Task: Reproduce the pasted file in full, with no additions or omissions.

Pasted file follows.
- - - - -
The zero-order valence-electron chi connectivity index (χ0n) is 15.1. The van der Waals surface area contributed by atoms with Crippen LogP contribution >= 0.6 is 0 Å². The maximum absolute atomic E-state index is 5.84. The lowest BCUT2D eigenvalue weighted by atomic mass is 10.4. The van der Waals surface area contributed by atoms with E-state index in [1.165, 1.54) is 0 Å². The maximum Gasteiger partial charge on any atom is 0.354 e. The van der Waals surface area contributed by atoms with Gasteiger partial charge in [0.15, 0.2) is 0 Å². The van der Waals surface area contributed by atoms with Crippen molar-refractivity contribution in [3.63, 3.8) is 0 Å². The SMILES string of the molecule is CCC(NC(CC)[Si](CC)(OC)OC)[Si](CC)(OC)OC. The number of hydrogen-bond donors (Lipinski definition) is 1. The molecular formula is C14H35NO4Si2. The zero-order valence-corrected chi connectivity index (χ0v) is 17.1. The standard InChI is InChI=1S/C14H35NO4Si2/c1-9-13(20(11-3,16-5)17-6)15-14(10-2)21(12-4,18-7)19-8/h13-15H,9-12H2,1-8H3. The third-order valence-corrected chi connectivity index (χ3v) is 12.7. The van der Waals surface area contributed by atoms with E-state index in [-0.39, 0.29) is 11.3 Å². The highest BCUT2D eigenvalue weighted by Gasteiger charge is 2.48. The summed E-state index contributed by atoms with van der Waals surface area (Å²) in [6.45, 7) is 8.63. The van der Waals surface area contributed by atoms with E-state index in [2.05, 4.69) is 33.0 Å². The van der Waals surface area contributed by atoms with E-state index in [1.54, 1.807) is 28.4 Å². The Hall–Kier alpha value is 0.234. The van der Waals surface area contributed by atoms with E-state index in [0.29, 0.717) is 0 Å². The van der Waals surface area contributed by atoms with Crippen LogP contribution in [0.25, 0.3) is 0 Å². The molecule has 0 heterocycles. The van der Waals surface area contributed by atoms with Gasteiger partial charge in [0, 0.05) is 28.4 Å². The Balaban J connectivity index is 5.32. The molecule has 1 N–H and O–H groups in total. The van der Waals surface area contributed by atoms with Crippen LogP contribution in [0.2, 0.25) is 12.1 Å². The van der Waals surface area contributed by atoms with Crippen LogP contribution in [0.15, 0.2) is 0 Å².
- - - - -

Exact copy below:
The zero-order valence-electron chi connectivity index (χ0n) is 15.1. The van der Waals surface area contributed by atoms with Crippen LogP contribution >= 0.6 is 0 Å². The maximum absolute atomic E-state index is 5.84. The lowest BCUT2D eigenvalue weighted by atomic mass is 10.4. The van der Waals surface area contributed by atoms with E-state index in [1.165, 1.54) is 0 Å². The maximum Gasteiger partial charge on any atom is 0.354 e. The van der Waals surface area contributed by atoms with Gasteiger partial charge in [0.15, 0.2) is 0 Å². The van der Waals surface area contributed by atoms with Crippen molar-refractivity contribution in [3.63, 3.8) is 0 Å². The SMILES string of the molecule is CCC(NC(CC)[Si](CC)(OC)OC)[Si](CC)(OC)OC. The number of hydrogen-bond donors (Lipinski definition) is 1. The molecular formula is C14H35NO4Si2. The zero-order valence-corrected chi connectivity index (χ0v) is 17.1. The standard InChI is InChI=1S/C14H35NO4Si2/c1-9-13(20(11-3,16-5)17-6)15-14(10-2)21(12-4,18-7)19-8/h13-15H,9-12H2,1-8H3. The third-order valence-corrected chi connectivity index (χ3v) is 12.7. The van der Waals surface area contributed by atoms with E-state index in [-0.39, 0.29) is 11.3 Å². The highest BCUT2D eigenvalue weighted by Gasteiger charge is 2.48. The summed E-state index contributed by atoms with van der Waals surface area (Å²) in [6.45, 7) is 8.63. The van der Waals surface area contributed by atoms with E-state index in [2.05, 4.69) is 33.0 Å². The van der Waals surface area contributed by atoms with E-state index in [1.54, 1.807) is 28.4 Å². The Hall–Kier alpha value is 0.234. The van der Waals surface area contributed by atoms with E-state index in [0.29, 0.717) is 0 Å². The van der Waals surface area contributed by atoms with Crippen LogP contribution in [0.25, 0.3) is 0 Å². The molecule has 0 heterocycles. The van der Waals surface area contributed by atoms with Gasteiger partial charge in [0, 0.05) is 28.4 Å². The Balaban J connectivity index is 5.32. The molecule has 1 N–H and O–H groups in total. The van der Waals surface area contributed by atoms with Crippen LogP contribution in [0.2, 0.25) is 12.1 Å². The van der Waals surface area contributed by atoms with Crippen LogP contribution in [0.15, 0.2) is 0 Å².